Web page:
Weigh your options and your desires... If you didn't get to do Mick's VIP Meet & Greet on the last tour, it's definitely worth the price for the experience of meeting the man and to guarantee yourself a prime seat in the first 5 rows. 

Aside from this, there is the AMEX presale which also begins March 31st in the U.S.. After that the Facebook Presale which starts on April 2nd. Use the code 'Mac' which was provided by Live Nation on Facebook HERE. You must click on 'join' on the Facebook event page in order to reveal the code.  On April 3rd the Live Nation presale takes place and various passwords have been given out by Live Nation over the last couple of days. I've compiled a list and you can access those on the tour dates page HERE.

Good luck with your ticket buying!

Check out the 2014 Tour Dates page for additional presale info and passwords

Saturday, March 29, 2014

Facebook Presale Info: Fleetwood Mac #Calgary #Edmonton #Winnipeg #Vancouver #Saskatoon

Live Nation Facebook Pre-sale info Calgary, Edmonton, Winnipeg, Saskatoon and Vancouver

Go to each of the below Facebook Live Nation pages and click on the Tab labelled "Facebook Presales" at the top of each Facebook page - and click on it... 'Like' the pre-sale page to reveal this image and the link to 'Get Tickets' during the presale. The Facebook Presale begins April 2nd on Ticketmaster or

Evidently ALL Facebook Presales Codes are: 'Mac'

Check out the 2014 Tour Dates page for additional presale info and passwords

WIN Fleetwood Mac Tickets

104.3 WOMC
Beat The Box Office with 104.3 WOMC. Win Fleetwood Mac Tix all this week at 8am, 11am, 5pm, and 7pm! For your chance to win, listen to 104.3 WOMC and be caller ten at (313) 298-1043.

WWJ News Radio 950 - CBS DETROIT
The WWJ Weekend Box Office opens every Thursday with tickets to the hottest concerts and events in Detroit. Listen to WWJ Newsradio 950 Thursday (4/3/14) for your chance win tickets to Fleetwood Mac’s On With The Show Tour at the Palace of Auburn Hills on October 22nd.

Friday, March 28, 2014

Fleetwood Mac Goes On With The Show

Christine McVie back in the band for concert dates
The Gazette

It’s official: Christine McVie is back in the Mac.

After a 16-year absence, keyboardist/vocalist McVie will rejoin Fleetwood Mac bandmates Mick Fleetwood, John McVie, Lindsey Buckingham and Stevie Nicks on their On With The Show tour.

The 33-city, 34-date tour kicks off Sept. 30 in Minneapolis, Minn. and will make seven Canadian stops: Toronto (Oct. 18), Ottawa (Oct. 26), Winnipeg (Nov. 10), Saskatoon (Nov. 12), Calgary (Nov. 14), Edmonton (Nov. 15) and Vancouver (Nov. 18).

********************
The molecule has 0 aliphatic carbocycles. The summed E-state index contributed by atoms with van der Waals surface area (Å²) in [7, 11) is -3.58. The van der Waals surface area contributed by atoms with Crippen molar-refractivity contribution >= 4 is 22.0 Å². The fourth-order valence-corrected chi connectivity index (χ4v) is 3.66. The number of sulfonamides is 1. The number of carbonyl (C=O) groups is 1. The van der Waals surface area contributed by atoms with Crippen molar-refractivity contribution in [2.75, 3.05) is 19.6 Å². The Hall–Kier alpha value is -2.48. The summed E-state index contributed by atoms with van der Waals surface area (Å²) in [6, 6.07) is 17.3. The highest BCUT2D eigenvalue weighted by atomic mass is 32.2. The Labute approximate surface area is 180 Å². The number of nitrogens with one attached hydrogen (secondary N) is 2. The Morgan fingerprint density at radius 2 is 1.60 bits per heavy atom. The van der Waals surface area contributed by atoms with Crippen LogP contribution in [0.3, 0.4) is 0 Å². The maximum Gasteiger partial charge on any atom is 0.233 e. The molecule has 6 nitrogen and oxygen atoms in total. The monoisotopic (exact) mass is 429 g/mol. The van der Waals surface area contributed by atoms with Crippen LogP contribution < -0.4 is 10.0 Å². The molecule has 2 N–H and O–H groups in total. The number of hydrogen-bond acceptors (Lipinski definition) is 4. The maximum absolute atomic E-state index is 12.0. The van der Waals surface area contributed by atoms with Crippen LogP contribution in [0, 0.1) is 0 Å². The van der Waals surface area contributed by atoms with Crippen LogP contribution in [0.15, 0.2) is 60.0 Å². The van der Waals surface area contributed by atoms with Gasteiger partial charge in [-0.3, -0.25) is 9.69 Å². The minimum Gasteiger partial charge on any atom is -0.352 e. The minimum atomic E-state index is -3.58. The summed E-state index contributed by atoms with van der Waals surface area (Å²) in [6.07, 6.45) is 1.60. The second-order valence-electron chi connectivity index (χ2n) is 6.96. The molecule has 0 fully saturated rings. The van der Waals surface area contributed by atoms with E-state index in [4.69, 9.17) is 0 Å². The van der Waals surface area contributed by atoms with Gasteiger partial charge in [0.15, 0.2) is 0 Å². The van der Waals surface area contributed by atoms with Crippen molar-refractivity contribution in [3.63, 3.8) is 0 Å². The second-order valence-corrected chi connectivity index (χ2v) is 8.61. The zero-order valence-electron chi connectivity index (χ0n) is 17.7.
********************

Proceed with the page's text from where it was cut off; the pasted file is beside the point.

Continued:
The reunion of one of rock’s most iconic bands has been rumoured for months but was officially announced during an interview from Los Angeles with Carson Daly on NBC’s Today Show on Thursday.

“She had us all seriously convinced that she would never come back,” Nicks said on Today.

During Fleetwood Mac’s 2013 tour, the four members welcomed McVie back on the stage during their Sept. 25 and 27 shows at London’s O2 Arena, where she performed their classic Don’t Stop to wild ovations.

“It was so comfortable being back onstage with them as if no time had passed, and then we all started talking and it feels like the time is right,” McVie said.

McVie, known for her smoky singing style, is the voice behind some of Fleetwood Mac’s most popular songs. Besides Don’t Stop, McVie is known for her lead vocals on You Make Loving Fun and Songbird, other songs on the legendary Rumours album — one of the biggest-selling records of all time. Other McVie-sung Fleetwood Mac classics include Say You Love Me, Hold Me, Little Lies and Everywhere.

“As far as we’re concerned, she’s never really left. We are overjoyed to have Christine back onstage with us,” the other Fleetwood Mac members said in a joint statement.

McVie to hit the roadwith FleetwoodMac in reunion tour
by Jane Stevenson
Toronto Sun

Say you love her. Singer-keyboardist Christine McVie is rejoining Fleetwood Mac for the first time in 16 years for a massive North American fall tour coined On With The Show that hits seven Canadian cities.

Tickets for the following dates are on sale April 7 at LiveNation. com: Oct. 18, Toronto, Air Canada Centre; Oct. 26, Ottawa, Canadian Tire Centre; Nov. 10, Winnipeg, MTS Centre; Nov. 12, Saskatoon, Credit Union Centre; Nov. 14, Calgary, Scotiabank, Saddledome, Nov. 15 Edmonton, AB; Rexall Place, Nov. 18, Vancouver, BC, Rogers Arena.